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Artigo em Inglês | MEDLINE | ID: mdl-31517718


OBJECTIVES: Gastroesophageal reflux (GER), excessive crying, and constipation are common gastrointestinal symptoms in infancy of multifactorial origin in which psychosocial stress factors play an important role. The aims of this observational study were to investigate the presence of gastrointestinal symptoms in infants of mothers with or without a history of a psychiatric disorder, their association with maternal depressive symptoms, and the possible mediating role of bonding. METHODS: 101 mothers with a history of a psychiatric disorder ("PD mothers") and 60 control mothers were included. Infant gastrointestinal symptoms, maternal depressive symptoms, and mother-infant bonding were assessed using validated questionnaires and diagnostic criteria at 1.5 month postpartum. RESULTS: The mean total score on the Infant Gastroesophageal Reflux Questionnaire Revised (I-GERQ-R) reported in infants of PD mothers (13.4 SD 5.4) was significantly higher than in infants of control mothers (10.8 SD 5.4; P = .003). No significant differences were found in the presence of excessive crying (modified Wessel's criteria and subjective experience) and constipation (ROME IV criteria) between both groups. Infant GER was associated with maternal depressive symptoms (P = 0.027) and bonding problems (P = <0.001). Constipation was related to maternal depressive symptoms (P = 0.045), and excessive crying (Wessel and subjective criteria) was associated with bonding problems (respectively P = 0.022 and P = 0.002). The effect of maternal depressive symptomatology on infant GER symptoms and excessive crying was mediated by bonding problems. CONCLUSION: Maternal psychiatric history is associated with infant gastrointestinal symptoms, in which mother-infant bonding is a mediating factor.

Brain ; 2018 Jul 09.
Artigo em Inglês | MEDLINE | ID: mdl-29985992


The transcription factor BCL11B is essential for development of the nervous and the immune system, and Bcl11b deficiency results in structural brain defects, reduced learning capacity, and impaired immune cell development in mice. However, the precise role of BCL11B in humans is largely unexplored, except for a single patient with a BCL11B missense mutation, affected by multisystem anomalies and profound immune deficiency. Using massively parallel sequencing we identified 13 patients bearing heterozygous germline alterations in BCL11B. Notably, all of them are affected by global developmental delay with speech impairment and intellectual disability; however, none displayed overt clinical signs of immune deficiency. Six frameshift mutations, two nonsense mutations, one missense mutation, and two chromosomal rearrangements resulting in diminished BCL11B expression, arose de novo. A further frameshift mutation was transmitted from a similarly affected mother. Interestingly, the most severely affected patient harbours a missense mutation within a zinc-finger domain of BCL11B, probably affecting the DNA-binding structural interface, similar to the recently published patient. Furthermore, the most C-terminally located premature termination codon mutation fails to rescue the progenitor cell proliferation defect in hippocampal slice cultures from Bcl11b-deficient mice. Concerning the role of BCL11B in the immune system, extensive immune phenotyping of our patients revealed alterations in the T cell compartment and lack of peripheral type 2 innate lymphoid cells (ILC2s), consistent with the findings described in Bcl11b-deficient mice. Unsupervised analysis of 102 T lymphocyte subpopulations showed that the patients clearly cluster apart from healthy children, further supporting the common aetiology of the disorder. Taken together, we show here that mutations leading either to BCL11B haploinsufficiency or to a truncated BCL11B protein clinically cause a non-syndromic neurodevelopmental delay. In addition, we suggest that missense mutations affecting specific sites within zinc-finger domains might result in distinct and more severe clinical outcomes.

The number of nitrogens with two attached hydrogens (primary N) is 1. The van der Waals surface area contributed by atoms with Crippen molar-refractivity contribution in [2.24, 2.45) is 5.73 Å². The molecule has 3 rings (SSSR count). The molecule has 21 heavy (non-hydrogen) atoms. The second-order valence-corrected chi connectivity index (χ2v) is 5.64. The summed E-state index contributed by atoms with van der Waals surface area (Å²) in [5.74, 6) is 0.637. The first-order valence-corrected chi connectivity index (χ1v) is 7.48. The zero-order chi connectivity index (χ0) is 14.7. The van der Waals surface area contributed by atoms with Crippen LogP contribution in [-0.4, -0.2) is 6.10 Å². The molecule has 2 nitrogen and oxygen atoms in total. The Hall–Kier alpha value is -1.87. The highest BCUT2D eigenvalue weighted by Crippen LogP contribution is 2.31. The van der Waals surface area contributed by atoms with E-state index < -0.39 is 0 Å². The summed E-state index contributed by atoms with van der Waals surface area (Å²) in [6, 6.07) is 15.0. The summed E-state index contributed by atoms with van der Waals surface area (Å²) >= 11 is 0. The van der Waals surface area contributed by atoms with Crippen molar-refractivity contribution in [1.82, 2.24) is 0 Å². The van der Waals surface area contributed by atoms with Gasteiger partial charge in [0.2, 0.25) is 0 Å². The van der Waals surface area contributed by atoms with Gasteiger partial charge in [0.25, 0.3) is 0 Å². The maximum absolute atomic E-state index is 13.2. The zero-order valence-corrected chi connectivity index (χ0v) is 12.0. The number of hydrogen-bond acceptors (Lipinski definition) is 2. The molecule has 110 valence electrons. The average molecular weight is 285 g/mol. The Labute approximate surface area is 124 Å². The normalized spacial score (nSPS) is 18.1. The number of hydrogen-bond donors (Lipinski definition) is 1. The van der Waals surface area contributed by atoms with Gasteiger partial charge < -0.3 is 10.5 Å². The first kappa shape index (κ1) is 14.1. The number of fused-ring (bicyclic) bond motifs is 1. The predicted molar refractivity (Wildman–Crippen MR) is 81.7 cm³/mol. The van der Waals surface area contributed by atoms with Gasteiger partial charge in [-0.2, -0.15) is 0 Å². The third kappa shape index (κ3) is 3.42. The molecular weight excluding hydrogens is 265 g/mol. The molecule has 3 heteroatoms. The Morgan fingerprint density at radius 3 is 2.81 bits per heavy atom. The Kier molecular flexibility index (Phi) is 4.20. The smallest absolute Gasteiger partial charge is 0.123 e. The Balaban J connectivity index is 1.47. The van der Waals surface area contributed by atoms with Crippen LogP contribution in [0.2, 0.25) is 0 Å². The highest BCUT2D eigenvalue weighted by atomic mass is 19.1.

J Pediatr Gastroenterol Nutr ; 59(3): 341-6, 2014 Sep.
Artigo em Inglês | MEDLINE | ID: mdl-24796800


OBJECTIVES: Infant colic (IC), with an estimated prevalence of 5% to 25%, has a high impact on health care costs. Furthermore, reported negative sequelae are disturbed parent-infant interaction, increased susceptibility to abdominal pain, and even child abuse. Its etiology remains unknown, leading to a wide variety in interventions. We hypothesize that definitions and outcome measures in studies on IC will be heterogeneous as well. Our objective is to systematically assess how definitions and outcome measures are reported in randomized controlled trials (RCTs) of IC. METHODS: CENTRAL, Embase, and MEDLINE/PubMed were searched from inception to December 2012. English-language systematic reviews (SRs) and RCTs concerning IC in children ages 0 to 9 months were included. Bibliographies of included SRs were searched for additional articles. Quality was assessed using the Delphi list. RESULTS: A total of 1702 studies were found; 55 articles were included (16 SRs, 39 RCTs). In 39 trials, we found 20 different definitions for IC, 11 different definitions for improvement, 28 different interventions, and 19 different outcomes. Fifty-one percent of the trials were of good methodological quality. All of the trials used parental diaries; only 31% stated that their instrument was validated. CONCLUSIONS: Too many different definitions and outcome measures for IC are used in RCTs. Only a minority of the trials reported parental perception as primary outcome. Uniform definitions, outcomes, and validated instruments are needed to make a comparison between intervention studies possible.

Cólica/terapia , Avaliação de Resultados (Cuidados de Saúde) , Ensaios Clínicos Controlados Aleatórios como Assunto , Humanos , Lactente